Posted by Sarah Rotman Epps on June 5, 2009
I'm a few days late on this one but it's been a busy week!
Google announced Monday that by the end of the year it would allow publishers to sell eBooks directly through Google. Google was already involved in the eBook/eReader market through its patented book digitization efforts and through a partnership with Sony that offers 500,000 public domain books for free in the Sony Reader store.
We expected that Google would move more aggressively into the eReader space, but the move to sell eBooks directly is surprising. Sure, there's Froogle, and Google Checkout, but Google doesn't really sell anything but ads. Even when it could have moved from displaying search results to selling products--like airline tickets--it hasn't, until now.
This move directly threatens Amazon as an eBook seller, but more importantly, it challenges Amazon's whole proprietary approach to the eBook market. Google eBooks will use open standards and can be used on any reader, unlike Amazon's Kindle format. Google will also let publishers set their own pricing, unlike Amazon.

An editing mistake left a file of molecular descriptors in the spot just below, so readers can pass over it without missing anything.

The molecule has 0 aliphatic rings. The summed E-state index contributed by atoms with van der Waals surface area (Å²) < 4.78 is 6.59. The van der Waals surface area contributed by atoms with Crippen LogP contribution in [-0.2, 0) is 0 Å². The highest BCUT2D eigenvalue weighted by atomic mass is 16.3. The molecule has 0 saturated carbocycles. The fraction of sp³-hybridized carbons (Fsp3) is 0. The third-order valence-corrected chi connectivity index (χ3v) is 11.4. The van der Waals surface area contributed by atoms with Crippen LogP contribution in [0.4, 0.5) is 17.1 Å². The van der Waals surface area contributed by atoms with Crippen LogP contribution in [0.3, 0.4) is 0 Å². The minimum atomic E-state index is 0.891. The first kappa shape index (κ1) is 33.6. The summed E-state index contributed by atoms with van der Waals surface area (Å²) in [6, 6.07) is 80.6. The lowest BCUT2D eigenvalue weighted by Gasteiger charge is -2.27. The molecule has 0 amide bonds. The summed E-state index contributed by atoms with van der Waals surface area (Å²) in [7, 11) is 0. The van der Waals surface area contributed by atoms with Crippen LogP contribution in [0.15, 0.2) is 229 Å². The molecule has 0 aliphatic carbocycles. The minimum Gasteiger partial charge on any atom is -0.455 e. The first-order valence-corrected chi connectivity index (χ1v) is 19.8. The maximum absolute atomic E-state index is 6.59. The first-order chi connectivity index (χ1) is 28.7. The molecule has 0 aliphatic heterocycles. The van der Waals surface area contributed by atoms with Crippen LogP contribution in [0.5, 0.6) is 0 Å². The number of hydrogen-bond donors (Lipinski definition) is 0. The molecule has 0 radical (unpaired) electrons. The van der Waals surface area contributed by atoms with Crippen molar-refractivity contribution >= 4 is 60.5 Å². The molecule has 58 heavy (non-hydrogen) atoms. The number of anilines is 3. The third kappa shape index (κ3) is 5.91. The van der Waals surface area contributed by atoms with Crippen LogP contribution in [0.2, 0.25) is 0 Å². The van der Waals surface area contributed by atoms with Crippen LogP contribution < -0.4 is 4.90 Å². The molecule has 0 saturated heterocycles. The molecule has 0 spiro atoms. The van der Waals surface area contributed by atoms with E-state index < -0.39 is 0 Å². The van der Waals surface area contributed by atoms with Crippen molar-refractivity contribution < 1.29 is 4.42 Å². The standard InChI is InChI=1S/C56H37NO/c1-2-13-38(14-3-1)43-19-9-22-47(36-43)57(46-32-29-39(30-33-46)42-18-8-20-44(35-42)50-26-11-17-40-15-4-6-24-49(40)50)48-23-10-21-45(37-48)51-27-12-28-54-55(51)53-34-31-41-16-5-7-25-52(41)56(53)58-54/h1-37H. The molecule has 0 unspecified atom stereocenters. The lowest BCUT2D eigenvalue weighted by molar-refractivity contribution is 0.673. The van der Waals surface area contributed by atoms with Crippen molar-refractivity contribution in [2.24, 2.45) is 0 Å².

What's next for Google? We wouldn't be surprised to see an Android-operated eReader, one that syncs with Google docs and is optimized for reading business documents in addition to books and news. In addition, specialized eReaders are seen as a potential enabler of paperless hospitals; Google's involvement in digitizing health records could put Google in a central role in the health eReader space.
And of course, if anyone can figure out an ad model for books, it's Google...